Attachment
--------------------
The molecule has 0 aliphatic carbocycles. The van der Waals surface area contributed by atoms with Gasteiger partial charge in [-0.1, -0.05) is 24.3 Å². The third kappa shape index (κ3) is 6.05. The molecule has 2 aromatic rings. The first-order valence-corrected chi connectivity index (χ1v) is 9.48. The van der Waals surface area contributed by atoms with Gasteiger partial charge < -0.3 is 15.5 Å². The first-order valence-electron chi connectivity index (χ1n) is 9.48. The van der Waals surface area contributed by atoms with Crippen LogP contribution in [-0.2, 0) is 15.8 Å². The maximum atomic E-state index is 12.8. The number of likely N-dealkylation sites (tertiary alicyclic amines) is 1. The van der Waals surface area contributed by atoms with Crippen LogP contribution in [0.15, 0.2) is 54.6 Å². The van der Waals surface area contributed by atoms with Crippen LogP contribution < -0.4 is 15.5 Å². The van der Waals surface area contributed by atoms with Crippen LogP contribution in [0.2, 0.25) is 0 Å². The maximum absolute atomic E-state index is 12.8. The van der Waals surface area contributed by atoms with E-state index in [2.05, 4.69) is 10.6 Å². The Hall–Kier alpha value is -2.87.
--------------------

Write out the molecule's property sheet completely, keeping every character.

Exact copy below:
The molecule has 0 aliphatic carbocycles. The van der Waals surface area contributed by atoms with Gasteiger partial charge in [-0.1, -0.05) is 24.3 Å². The third kappa shape index (κ3) is 6.05. The molecule has 2 aromatic rings. The first-order valence-corrected chi connectivity index (χ1v) is 9.48. The van der Waals surface area contributed by atoms with Gasteiger partial charge < -0.3 is 15.5 Å². The first-order valence-electron chi connectivity index (χ1n) is 9.48. The van der Waals surface area contributed by atoms with Crippen LogP contribution in [-0.2, 0) is 15.8 Å². The maximum atomic E-state index is 12.8. The number of likely N-dealkylation sites (tertiary alicyclic amines) is 1. The van der Waals surface area contributed by atoms with Crippen LogP contribution in [0.15, 0.2) is 54.6 Å². The van der Waals surface area contributed by atoms with Crippen LogP contribution < -0.4 is 15.5 Å². The van der Waals surface area contributed by atoms with Crippen LogP contribution in [0.2, 0.25) is 0 Å². The maximum absolute atomic E-state index is 12.8. The van der Waals surface area contributed by atoms with E-state index in [2.05, 4.69) is 10.6 Å². The Hall–Kier alpha value is -2.87.